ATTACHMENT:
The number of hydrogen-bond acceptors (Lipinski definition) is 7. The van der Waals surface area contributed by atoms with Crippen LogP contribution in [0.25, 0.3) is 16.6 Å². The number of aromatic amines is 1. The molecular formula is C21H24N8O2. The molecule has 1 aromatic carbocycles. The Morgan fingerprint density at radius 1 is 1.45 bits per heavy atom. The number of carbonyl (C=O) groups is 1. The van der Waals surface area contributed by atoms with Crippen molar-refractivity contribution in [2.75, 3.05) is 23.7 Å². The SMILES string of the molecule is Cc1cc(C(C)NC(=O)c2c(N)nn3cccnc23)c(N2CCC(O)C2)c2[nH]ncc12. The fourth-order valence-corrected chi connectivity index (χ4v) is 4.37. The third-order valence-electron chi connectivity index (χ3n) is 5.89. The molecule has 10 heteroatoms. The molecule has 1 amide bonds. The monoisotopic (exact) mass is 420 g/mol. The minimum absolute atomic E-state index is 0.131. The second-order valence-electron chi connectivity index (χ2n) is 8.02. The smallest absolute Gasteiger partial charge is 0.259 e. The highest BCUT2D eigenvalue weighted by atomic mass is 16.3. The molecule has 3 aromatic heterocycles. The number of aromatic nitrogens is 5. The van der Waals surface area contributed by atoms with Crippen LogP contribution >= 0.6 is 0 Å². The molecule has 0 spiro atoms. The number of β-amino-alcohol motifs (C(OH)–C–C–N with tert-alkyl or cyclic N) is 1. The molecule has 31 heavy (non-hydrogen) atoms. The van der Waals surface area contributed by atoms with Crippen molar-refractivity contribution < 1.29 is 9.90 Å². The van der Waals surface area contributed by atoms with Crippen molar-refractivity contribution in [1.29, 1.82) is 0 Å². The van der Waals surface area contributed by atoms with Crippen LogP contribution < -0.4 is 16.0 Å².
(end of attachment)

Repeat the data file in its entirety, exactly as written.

The number of hydrogen-bond acceptors (Lipinski definition) is 7. The van der Waals surface area contributed by atoms with Crippen LogP contribution in [0.25, 0.3) is 16.6 Å². The number of aromatic amines is 1. The molecular formula is C21H24N8O2. The molecule has 1 aromatic carbocycles. The Morgan fingerprint density at radius 1 is 1.45 bits per heavy atom. The number of carbonyl (C=O) groups is 1. The van der Waals surface area contributed by atoms with Crippen molar-refractivity contribution in [2.75, 3.05) is 23.7 Å². The SMILES string of the molecule is Cc1cc(C(C)NC(=O)c2c(N)nn3cccnc23)c(N2CCC(O)C2)c2[nH]ncc12. The fourth-order valence-corrected chi connectivity index (χ4v) is 4.37. The third-order valence-electron chi connectivity index (χ3n) is 5.89. The molecule has 10 heteroatoms. The molecule has 1 amide bonds. The monoisotopic (exact) mass is 420 g/mol. The minimum absolute atomic E-state index is 0.131. The second-order valence-electron chi connectivity index (χ2n) is 8.02. The smallest absolute Gasteiger partial charge is 0.259 e. The highest BCUT2D eigenvalue weighted by atomic mass is 16.3. The molecule has 3 aromatic heterocycles. The number of aromatic nitrogens is 5. The van der Waals surface area contributed by atoms with Crippen LogP contribution >= 0.6 is 0 Å². The molecule has 0 spiro atoms. The number of β-amino-alcohol motifs (C(OH)–C–C–N with tert-alkyl or cyclic N) is 1. The molecule has 31 heavy (non-hydrogen) atoms. The van der Waals surface area contributed by atoms with Crippen molar-refractivity contribution < 1.29 is 9.90 Å². The van der Waals surface area contributed by atoms with Crippen molar-refractivity contribution in [1.29, 1.82) is 0 Å². The van der Waals surface area contributed by atoms with Crippen LogP contribution < -0.4 is 16.0 Å².